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  • Writer's pictureConnect Magazine PWN Vienna

Dealing with the saboteurs

As I joined a networking-event, I joyfully introduced myself to a group of managers, saying “Hi, I’m Eva Gruber. I’m a Habit Coach.”. The immediate, curious response of a tech manager was, “I didn’t even know this exists!? At least, I wouldn’t have googled it. Please, tell us more!”, he voiced eagerly and with a smile. That’s why, dear PWN Vienna Community, I will share with you a recent press-interview of mine. Its outcome is a to-the-point article, written by the journalist Michael Köttritsch from Die Presse (Management & Career). This article is about everyone’s Mental Self-Sabotage and Negative Mind-Chatter, a behavior that hinders us to achieve lasting wellbeing, healthy relationships, and peak-performance especially when stressed, angry or insecure. I share his article, as I truly felt listened to and understood in my message! On top, this piece is for you to face challenges in 2022 rather as opportunities!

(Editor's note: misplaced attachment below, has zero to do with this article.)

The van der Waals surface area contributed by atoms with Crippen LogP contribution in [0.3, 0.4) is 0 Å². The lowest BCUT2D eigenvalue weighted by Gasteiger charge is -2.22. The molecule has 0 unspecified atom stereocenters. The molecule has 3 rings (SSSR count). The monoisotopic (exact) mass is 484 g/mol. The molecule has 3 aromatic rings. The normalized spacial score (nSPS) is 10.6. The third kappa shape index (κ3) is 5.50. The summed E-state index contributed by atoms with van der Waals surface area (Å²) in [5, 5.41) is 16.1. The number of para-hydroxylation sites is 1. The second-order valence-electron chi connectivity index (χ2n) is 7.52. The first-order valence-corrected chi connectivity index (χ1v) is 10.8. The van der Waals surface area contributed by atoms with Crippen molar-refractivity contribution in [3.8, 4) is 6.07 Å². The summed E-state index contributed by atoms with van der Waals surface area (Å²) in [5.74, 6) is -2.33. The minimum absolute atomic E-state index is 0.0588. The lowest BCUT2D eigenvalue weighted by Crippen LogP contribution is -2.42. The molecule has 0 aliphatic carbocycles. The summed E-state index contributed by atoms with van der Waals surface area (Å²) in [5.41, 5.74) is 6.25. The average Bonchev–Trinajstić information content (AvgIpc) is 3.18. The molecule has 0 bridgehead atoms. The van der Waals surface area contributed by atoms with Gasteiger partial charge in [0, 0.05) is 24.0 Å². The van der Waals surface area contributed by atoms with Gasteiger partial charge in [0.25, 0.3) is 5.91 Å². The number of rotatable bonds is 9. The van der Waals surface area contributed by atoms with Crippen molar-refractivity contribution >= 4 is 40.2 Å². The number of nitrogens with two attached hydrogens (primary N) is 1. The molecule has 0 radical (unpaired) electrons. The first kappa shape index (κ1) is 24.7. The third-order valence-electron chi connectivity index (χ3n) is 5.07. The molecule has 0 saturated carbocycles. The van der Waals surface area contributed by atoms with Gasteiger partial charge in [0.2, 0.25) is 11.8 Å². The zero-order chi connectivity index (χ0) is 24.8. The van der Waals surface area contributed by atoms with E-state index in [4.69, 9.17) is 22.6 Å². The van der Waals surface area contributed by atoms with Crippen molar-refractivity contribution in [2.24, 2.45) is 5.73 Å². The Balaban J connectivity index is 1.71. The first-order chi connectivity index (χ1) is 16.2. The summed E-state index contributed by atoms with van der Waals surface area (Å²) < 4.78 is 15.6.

Mental Fitness. They are apparently helpful, the Mental Saboteurs we all have within us. Eva Gruber advises dealing with them and developing actually helpful strategies. It is always a negative emotion that gets things rolling and the Mental Saboteurs into play: Fear or one of its siblings such as anger, insecurity, shame or guilt. If you feel negative emotions, special regions in the brain become active and behavior patterns automatically unwound, which should only answer one question, says Eva Gruber: “How can I survive this?”. She deals with Mental Fitness as a coach and wrote with 16 other authors the bestseller “Creating Impact: Changemakers Who Overcame Adversity To Create A Positive Impact In The World”. “Each of us has developed our own strategies for this,” says Gruber. Many of them are helpful in the short term, but not at all in the long term. Shirzad Chamine, who teaches “Positive Intelligence” at Stanford University, has worked out ten such strategies as “Mental Saboteurs”: